VIDEO The Fall Color Gold – The New Jerusalem

And he who talked with me had a gold reed to measure the city.  Revelation 21:15

Autumn trees are never more beautiful than when they burst into gold. It seems incredible that the leaves of summer should change into colors that remind us of wealth.

Few things are more valuable than gold. It’s the only metal on earth that is yellow or golden in color, and it is extremely pliable. Almost half of all the gold mined today is used in jewelry. Maybe you have some of it in your dresser drawer. If not, you might want to check with the U.S. Federal Reserve. They have 530,000 gold bars laying around somewhere.

God created gold to delight us, and the Architect of New Jerusalem is using it as a primary building material as He prepares a place for us. Revelation 21:18 says, “The city was pure gold, like clear glass.”

If you have a gold ring (or if you simply see a golden tree this fall), let it always remind you of the City of Gold—the City of God—the eternal inheritance for His children.

We are all going to emigrate in a very little while to a country that is very far away…. A grand and glorious world where God reigns. D. L. Moody


Revelation 21:9-21 – The New Jerusalem

In Focus

By faith in the name of Jesus, this man whom you see and know was made strong.  Acts 3:16

Author Mark Twain suggested that whatever we look at in life—and how we see it—can influence our next steps, even our destiny. As Twain said, “You can’t depend on your eyes when your imagination is out of focus.”

Peter too spoke of vision when he replied to a lame beggar, a man whom he and John encountered at the busy temple gate called Beautiful (Acts 3:2). As the man asked them for money, Peter and John looked directly at the man. “Then Peter said, ‘Look at us!’ ” (v. 4).

Why did he say that? As Christ’s ambassador, Peter likely wanted the beggar to stop looking at his own limitations—yes, even to stop looking at his need for money. As he looked at the apostles, he would see the reality of having faith in God.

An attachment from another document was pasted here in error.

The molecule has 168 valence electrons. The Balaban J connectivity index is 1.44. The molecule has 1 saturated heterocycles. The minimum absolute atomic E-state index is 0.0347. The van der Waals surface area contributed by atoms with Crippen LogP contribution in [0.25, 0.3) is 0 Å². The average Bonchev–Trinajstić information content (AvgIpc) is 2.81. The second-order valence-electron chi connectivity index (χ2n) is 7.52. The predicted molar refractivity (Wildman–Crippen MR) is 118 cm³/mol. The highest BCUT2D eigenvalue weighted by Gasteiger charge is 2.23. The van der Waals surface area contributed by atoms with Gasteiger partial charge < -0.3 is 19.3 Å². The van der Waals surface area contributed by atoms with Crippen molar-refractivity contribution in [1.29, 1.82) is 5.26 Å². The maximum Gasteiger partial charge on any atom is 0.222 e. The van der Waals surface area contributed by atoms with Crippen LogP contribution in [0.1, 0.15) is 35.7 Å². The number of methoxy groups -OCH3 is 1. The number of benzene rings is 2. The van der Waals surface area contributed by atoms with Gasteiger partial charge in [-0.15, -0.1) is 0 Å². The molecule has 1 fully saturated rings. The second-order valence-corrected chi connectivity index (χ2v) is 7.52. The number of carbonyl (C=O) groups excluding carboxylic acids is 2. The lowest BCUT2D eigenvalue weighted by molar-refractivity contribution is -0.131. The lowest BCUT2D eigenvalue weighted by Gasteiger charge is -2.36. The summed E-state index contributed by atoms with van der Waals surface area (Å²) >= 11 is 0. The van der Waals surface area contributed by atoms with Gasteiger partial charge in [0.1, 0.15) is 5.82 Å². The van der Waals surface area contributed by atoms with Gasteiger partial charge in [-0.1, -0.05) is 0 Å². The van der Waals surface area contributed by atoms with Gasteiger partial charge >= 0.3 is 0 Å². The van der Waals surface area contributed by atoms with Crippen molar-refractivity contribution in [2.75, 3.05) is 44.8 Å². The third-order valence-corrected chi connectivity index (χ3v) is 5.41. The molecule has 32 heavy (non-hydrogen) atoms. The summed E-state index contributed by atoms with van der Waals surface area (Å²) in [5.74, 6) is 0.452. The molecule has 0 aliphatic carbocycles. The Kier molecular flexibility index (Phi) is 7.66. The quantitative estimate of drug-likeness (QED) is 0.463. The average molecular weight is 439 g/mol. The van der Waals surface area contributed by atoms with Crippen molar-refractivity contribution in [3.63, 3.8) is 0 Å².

As Peter told him, “Silver or gold I do not have, but what I do have I give you. In the name of Jesus Christ of Nazareth, walk” (v. 6). Then Peter “helped him up, and instantly the man’s feet and ankles became strong. He jumped to his feet and began to walk” and give praise (vv. 7–8).

What happened? The man had faith in God (v. 16). As evangelist Charles Spurgeon urged, “Keep your eye simply on Him.” When we do, we don’t see obstacles. We see God, the One who makes our way clear.

By:  Patricia Raybon

Reflect & Pray

What are you focused on instead of God? With refocused faith, what could you see in Him for your life?

Heavenly Father, when my eyes wander from You, focus my gaze on Your unlimited power

In the Believer’s Valley Experiences

Psalm 23

Have you ever had heartache so deep or hardship so difficult that it’s almost impossible to stand? Like a giant wave crashing on the shore, some trials threaten to overwhelm us.

We all experience valleys in life. They might be of our own making—for instance, when we choose to disobey God and our fellowship with Him grows cold. Or perhaps other people cause our suffering, in situations such as job termination, marital infidelity, or betrayal by a friend. And sometimes our heavenly Father Himself leads us into the valley. Although He could steer us around suffering, He chooses not to because He has a specific purpose in mind.